BUSA JEREMIAH WENOGO
An entry in the Crocodile Prize
PNG Chamber of Mines & Petroleum
Award for Essays & Journalism
IT is almost the norm whenever one travels around Papua New Guinea to find kids and adults swearing using very strong derogatory and excessive language.
And top of the list is the infamous phrase ‘Kaikai K’.
From my own personal experience since moving into my current residence three years ago, the phrase “kaikai k—“ (referring either to a male or female sexual organ) is commonly used in everyday conversation that a non-Pidgin speaker could mistakenly infer to mean something less degrading.
What makes this practice frightening is the reality that parents are not taking measures to stop this behaviour getting out of hand. It is even more worrying that the use of extreme language is fast becoming a norm in PNG.
Furthermore, parents use such words when scolding their children or abusing each other when they get into fights. The frequent use of this language by parents may largely explain why kids are seen swearing without hesitation in the presence of others.
I am very concerned with the excessive use of coarse language by the community in which I live because I fear that my kids will be influenced into this imitating this degrading behaviour.
For instance, my youngest brother gets along well with most kids and he spends most of his afternoons playing with them in our yard. At first I approved of his friendship given that he now has friends to play with, however, as time went by I began to discern the dysfunctional attitude and behaviour of his friends and I took measures to isolate him from them.
Although he hates me because he feels I am depriving his right to have friends, deep down I can tell that he understands why I am doing it. His future is more important to me than how he thinks or feels about me. I know there will come a time when he appreciates why I did such a thing.
I have heard stories about kids who, like my brother, had a promising future ahead of them but threw it all away when they gave into peer pressure and the problems that came with it.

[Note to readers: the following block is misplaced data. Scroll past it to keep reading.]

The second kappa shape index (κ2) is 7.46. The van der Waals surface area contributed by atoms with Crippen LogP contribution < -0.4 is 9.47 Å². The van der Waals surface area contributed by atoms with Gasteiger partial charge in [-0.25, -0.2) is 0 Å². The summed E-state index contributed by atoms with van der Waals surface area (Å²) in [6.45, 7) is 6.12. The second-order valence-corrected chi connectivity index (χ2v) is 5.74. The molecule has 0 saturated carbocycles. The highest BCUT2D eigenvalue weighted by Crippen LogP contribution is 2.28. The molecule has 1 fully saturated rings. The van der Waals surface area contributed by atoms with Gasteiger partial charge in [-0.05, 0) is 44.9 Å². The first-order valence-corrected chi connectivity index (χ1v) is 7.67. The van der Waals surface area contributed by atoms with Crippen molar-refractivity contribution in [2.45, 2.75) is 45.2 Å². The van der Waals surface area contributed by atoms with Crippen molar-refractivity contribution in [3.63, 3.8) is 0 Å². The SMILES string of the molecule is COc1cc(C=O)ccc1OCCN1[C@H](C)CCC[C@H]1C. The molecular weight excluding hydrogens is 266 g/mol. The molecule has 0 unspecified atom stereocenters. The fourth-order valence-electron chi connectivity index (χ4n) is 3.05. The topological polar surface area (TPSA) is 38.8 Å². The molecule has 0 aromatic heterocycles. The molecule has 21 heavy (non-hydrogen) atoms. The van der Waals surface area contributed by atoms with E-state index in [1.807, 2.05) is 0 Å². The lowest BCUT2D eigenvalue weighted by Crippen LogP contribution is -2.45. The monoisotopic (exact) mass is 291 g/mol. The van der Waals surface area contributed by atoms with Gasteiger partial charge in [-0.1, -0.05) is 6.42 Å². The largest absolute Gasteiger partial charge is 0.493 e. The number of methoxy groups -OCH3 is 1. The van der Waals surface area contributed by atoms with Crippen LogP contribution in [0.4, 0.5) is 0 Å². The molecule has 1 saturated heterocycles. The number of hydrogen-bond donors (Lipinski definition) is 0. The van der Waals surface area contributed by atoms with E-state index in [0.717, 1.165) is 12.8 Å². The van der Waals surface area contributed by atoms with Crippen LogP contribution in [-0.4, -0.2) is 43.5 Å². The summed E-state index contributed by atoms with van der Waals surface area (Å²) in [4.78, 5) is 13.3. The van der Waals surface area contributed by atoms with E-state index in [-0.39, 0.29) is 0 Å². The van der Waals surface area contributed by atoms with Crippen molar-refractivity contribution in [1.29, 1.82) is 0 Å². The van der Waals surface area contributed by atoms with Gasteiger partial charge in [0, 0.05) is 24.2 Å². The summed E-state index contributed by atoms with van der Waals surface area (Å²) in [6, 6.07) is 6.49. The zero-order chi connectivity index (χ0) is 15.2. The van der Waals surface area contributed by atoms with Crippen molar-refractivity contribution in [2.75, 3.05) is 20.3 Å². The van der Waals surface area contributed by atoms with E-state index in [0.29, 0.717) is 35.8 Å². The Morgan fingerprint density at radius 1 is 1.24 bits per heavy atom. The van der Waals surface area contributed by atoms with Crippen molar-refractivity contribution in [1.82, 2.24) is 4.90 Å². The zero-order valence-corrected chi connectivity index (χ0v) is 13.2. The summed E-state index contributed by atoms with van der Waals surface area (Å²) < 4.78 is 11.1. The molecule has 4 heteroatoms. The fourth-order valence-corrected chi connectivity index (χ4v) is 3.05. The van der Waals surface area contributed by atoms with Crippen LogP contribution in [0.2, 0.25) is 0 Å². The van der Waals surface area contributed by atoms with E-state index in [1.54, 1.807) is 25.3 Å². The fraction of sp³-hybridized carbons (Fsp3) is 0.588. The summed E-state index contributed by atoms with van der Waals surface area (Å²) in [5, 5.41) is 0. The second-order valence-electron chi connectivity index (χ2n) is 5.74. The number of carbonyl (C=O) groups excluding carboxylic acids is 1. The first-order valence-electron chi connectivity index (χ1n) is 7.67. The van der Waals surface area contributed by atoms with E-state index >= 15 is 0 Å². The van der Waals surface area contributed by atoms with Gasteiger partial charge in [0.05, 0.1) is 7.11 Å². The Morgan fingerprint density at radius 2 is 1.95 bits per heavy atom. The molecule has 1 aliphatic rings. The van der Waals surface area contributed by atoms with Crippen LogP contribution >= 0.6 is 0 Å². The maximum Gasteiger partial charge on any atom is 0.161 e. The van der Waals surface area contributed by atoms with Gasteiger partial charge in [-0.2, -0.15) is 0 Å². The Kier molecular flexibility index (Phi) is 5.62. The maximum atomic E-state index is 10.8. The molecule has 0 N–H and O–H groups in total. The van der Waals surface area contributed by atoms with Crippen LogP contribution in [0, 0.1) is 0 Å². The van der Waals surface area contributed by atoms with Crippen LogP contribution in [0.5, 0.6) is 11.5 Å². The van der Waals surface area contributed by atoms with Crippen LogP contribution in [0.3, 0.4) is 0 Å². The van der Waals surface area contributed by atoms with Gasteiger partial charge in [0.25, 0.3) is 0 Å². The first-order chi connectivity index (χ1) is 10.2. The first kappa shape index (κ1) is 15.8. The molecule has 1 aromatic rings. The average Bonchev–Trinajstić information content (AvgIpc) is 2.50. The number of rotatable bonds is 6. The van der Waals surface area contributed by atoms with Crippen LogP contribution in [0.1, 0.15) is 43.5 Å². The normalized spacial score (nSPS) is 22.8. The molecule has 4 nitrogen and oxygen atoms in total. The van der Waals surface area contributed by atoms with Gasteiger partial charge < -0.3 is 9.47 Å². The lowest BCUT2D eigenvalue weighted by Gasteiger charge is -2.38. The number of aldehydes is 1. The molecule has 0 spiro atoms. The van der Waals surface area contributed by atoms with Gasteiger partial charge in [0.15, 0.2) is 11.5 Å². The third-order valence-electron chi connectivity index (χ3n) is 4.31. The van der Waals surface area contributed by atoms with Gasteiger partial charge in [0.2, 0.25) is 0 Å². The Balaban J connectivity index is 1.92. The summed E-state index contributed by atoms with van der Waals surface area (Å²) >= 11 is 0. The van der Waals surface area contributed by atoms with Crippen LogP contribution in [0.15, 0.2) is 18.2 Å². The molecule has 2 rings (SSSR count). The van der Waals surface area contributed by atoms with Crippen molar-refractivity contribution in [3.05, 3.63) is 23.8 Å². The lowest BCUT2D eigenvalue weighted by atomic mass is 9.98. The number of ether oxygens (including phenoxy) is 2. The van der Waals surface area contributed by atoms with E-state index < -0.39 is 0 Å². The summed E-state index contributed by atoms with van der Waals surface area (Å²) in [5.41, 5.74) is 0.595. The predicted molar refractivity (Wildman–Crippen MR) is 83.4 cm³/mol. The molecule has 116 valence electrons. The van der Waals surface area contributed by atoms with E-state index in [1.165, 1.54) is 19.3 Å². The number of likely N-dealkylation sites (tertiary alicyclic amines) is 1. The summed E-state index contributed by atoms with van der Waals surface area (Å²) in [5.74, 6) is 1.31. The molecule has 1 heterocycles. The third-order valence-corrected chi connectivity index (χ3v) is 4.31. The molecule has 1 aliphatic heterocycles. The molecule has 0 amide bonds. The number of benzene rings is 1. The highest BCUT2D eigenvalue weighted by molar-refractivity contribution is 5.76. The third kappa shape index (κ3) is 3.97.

I have seen this happen to one of my blood cousins and I can’t afford to have that happen to my own blood brother.
If it can happen to my cousin-brother, what is the guarantee that it won’t happen to my small brother or my son?
Several times my family, especially my wife, has expressed her disgust and dismay at the frequent public use of the ‘K’ word by kids. As a result, she has advised me to sell our house and look for another place to raise our son.
Like me she fears that the more our son is exposed to this environment, the more likely it is he will develop similar attitudes that will become a problem for us.
Deep down I anguish over this situation and wish that these kids’ parents could take tough measures to help their kids to grow up to become law-abiding, productive and peace loving citizens of this country.
Being constantly bombarded with swear words, I wonder about the future of PNG. From this perspective it is clear that our future is bleak. Swearing, binge drinking by underage kids, widespread circulation of pornography, teenage sex and other social and moral ills are turning our youth into a dysfunctional and confused generation.
In the past it was uncommon to hear kids swearing using strong language like the infamous ‘K’ words. In many PNG societies such swear words are forbidden in everyday conversation. This was further strengthened by the adoption of Christianity as the state religion.
When I was growing up, my parents forbid me from swearing. Failure to abide would result in several lashes. Such character education had a positive impact later in life. Many of my friends and relatives are amazed that I rarely swear.
A year ago I heard Madang Governor James Yali on the radio. He raised a complaint during question time in parliament about verbal abuse hurled at him and his wife by certain youths in Madang as he drove past them.
He was particularly disgusted at youths using the ‘K’ word while hurling stones at his vehicle and he enquired into the possibility of introducing legislation to outlaw the use of the word.
His outburst was seen by many people as hypocritical, maybe because they thought it was a trivial matter. Some went to the extreme by commenting that the governor deserved to be at the receiving end given he had not done much in terms of service delivery in Madang Province.
Regardless, as we take a deeper look into today’s society we realise that family is the fabric of our society and it is increasingly under attack from immoral and unethical conduct and behaviour.
The frequent use of coarse language like ‘Kaikai K’ is a symptom of a morally declining society.
Such realities make me wonder if the plea by the governor to legislate the use of coarse language is a measure that we as a responsible society need to impose to create a brighter future for our children.
The ‘K’ word is now pervasive in PNG. As Tok Pisin becomes the most commonly spoken language in the country, there is a serious need for a nationwide campaign to push for legislation so that crude language can be outlawed from our everyday vocabulary.
Otherwise what is a private organ of the body critical to human existence becomes something of lesser value.
There are certain things in life that are meant to be sacred and the sexual organ of human beings is the most sacred of them all.
Demeaning its value through describing something bad is definitely a serious problem and requires the harshest punishment possible.